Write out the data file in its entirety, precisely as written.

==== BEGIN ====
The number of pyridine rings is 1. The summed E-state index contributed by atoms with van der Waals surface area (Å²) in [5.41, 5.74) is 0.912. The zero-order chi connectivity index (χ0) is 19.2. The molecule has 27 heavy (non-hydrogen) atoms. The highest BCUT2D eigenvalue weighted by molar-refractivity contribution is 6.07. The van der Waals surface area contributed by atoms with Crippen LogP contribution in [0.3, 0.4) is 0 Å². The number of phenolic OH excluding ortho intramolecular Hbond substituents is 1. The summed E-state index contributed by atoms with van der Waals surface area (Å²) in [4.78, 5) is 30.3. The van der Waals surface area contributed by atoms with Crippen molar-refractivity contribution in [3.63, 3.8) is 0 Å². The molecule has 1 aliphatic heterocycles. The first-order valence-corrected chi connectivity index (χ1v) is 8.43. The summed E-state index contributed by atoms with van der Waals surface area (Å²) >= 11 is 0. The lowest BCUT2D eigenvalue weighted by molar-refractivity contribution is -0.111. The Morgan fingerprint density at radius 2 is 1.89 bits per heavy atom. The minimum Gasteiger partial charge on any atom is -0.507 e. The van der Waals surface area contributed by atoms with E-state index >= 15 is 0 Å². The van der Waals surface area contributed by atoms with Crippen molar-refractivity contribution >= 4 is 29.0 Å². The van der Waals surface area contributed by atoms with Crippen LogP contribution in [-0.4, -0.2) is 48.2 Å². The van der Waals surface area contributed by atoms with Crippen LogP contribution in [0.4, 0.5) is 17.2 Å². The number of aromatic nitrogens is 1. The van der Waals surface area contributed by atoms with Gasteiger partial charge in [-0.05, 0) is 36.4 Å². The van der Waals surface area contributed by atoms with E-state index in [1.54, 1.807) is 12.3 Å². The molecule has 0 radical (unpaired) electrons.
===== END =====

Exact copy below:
The number of pyridine rings is 1. The summed E-state index contributed by atoms with van der Waals surface area (Å²) in [5.41, 5.74) is 0.912. The zero-order chi connectivity index (χ0) is 19.2. The molecule has 27 heavy (non-hydrogen) atoms. The highest BCUT2D eigenvalue weighted by molar-refractivity contribution is 6.07. The van der Waals surface area contributed by atoms with Crippen LogP contribution in [0.3, 0.4) is 0 Å². The number of phenolic OH excluding ortho intramolecular Hbond substituents is 1. The summed E-state index contributed by atoms with van der Waals surface area (Å²) in [4.78, 5) is 30.3. The van der Waals surface area contributed by atoms with Crippen molar-refractivity contribution in [3.63, 3.8) is 0 Å². The molecule has 1 aliphatic heterocycles. The first-order valence-corrected chi connectivity index (χ1v) is 8.43. The summed E-state index contributed by atoms with van der Waals surface area (Å²) >= 11 is 0. The lowest BCUT2D eigenvalue weighted by molar-refractivity contribution is -0.111. The Morgan fingerprint density at radius 2 is 1.89 bits per heavy atom. The minimum Gasteiger partial charge on any atom is -0.507 e. The van der Waals surface area contributed by atoms with E-state index >= 15 is 0 Å². The van der Waals surface area contributed by atoms with Crippen molar-refractivity contribution >= 4 is 29.0 Å². The van der Waals surface area contributed by atoms with Crippen LogP contribution in [-0.4, -0.2) is 48.2 Å². The van der Waals surface area contributed by atoms with Crippen LogP contribution in [0.4, 0.5) is 17.2 Å². The number of aromatic nitrogens is 1. The van der Waals surface area contributed by atoms with Gasteiger partial charge in [-0.05, 0) is 36.4 Å². The van der Waals surface area contributed by atoms with E-state index in [1.54, 1.807) is 12.3 Å². The molecule has 0 radical (unpaired) electrons.